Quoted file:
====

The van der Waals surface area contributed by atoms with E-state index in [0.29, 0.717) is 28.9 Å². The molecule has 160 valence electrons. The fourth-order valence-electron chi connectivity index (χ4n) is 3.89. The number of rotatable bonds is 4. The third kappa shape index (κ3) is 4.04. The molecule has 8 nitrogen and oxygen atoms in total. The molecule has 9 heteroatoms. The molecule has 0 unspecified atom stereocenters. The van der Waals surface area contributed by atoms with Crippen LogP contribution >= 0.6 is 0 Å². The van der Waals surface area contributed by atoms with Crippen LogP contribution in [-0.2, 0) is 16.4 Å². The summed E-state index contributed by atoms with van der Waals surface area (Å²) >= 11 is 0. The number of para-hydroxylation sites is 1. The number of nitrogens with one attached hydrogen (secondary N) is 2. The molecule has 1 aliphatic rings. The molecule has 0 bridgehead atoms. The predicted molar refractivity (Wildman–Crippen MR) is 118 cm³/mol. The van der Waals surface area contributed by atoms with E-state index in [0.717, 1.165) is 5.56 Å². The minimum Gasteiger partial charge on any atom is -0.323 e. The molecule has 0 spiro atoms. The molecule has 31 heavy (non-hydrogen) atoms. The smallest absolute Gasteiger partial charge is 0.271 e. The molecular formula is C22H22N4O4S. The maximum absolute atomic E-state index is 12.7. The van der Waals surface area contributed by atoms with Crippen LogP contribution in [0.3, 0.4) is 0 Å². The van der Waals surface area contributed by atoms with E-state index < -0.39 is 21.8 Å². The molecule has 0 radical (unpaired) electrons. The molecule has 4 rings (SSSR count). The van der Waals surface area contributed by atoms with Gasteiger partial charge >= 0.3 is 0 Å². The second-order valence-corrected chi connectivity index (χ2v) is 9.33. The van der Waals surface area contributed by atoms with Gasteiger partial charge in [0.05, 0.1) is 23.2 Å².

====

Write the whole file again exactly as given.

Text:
The van der Waals surface area contributed by atoms with E-state index in [0.29, 0.717) is 28.9 Å². The molecule has 160 valence electrons. The fourth-order valence-electron chi connectivity index (χ4n) is 3.89. The number of rotatable bonds is 4. The third kappa shape index (κ3) is 4.04. The molecule has 8 nitrogen and oxygen atoms in total. The molecule has 9 heteroatoms. The molecule has 0 unspecified atom stereocenters. The van der Waals surface area contributed by atoms with Crippen LogP contribution >= 0.6 is 0 Å². The van der Waals surface area contributed by atoms with Crippen LogP contribution in [-0.2, 0) is 16.4 Å². The summed E-state index contributed by atoms with van der Waals surface area (Å²) >= 11 is 0. The number of para-hydroxylation sites is 1. The number of nitrogens with one attached hydrogen (secondary N) is 2. The molecule has 1 aliphatic rings. The molecule has 0 bridgehead atoms. The predicted molar refractivity (Wildman–Crippen MR) is 118 cm³/mol. The van der Waals surface area contributed by atoms with E-state index in [0.717, 1.165) is 5.56 Å². The minimum Gasteiger partial charge on any atom is -0.323 e. The molecule has 0 spiro atoms. The molecule has 31 heavy (non-hydrogen) atoms. The smallest absolute Gasteiger partial charge is 0.271 e. The molecular formula is C22H22N4O4S. The maximum absolute atomic E-state index is 12.7. The van der Waals surface area contributed by atoms with Crippen LogP contribution in [0.3, 0.4) is 0 Å². The van der Waals surface area contributed by atoms with E-state index < -0.39 is 21.8 Å². The molecule has 0 radical (unpaired) electrons. The molecule has 4 rings (SSSR count). The van der Waals surface area contributed by atoms with Gasteiger partial charge >= 0.3 is 0 Å². The second-order valence-corrected chi connectivity index (χ2v) is 9.33. The van der Waals surface area contributed by atoms with Gasteiger partial charge in [0.05, 0.1) is 23.2 Å².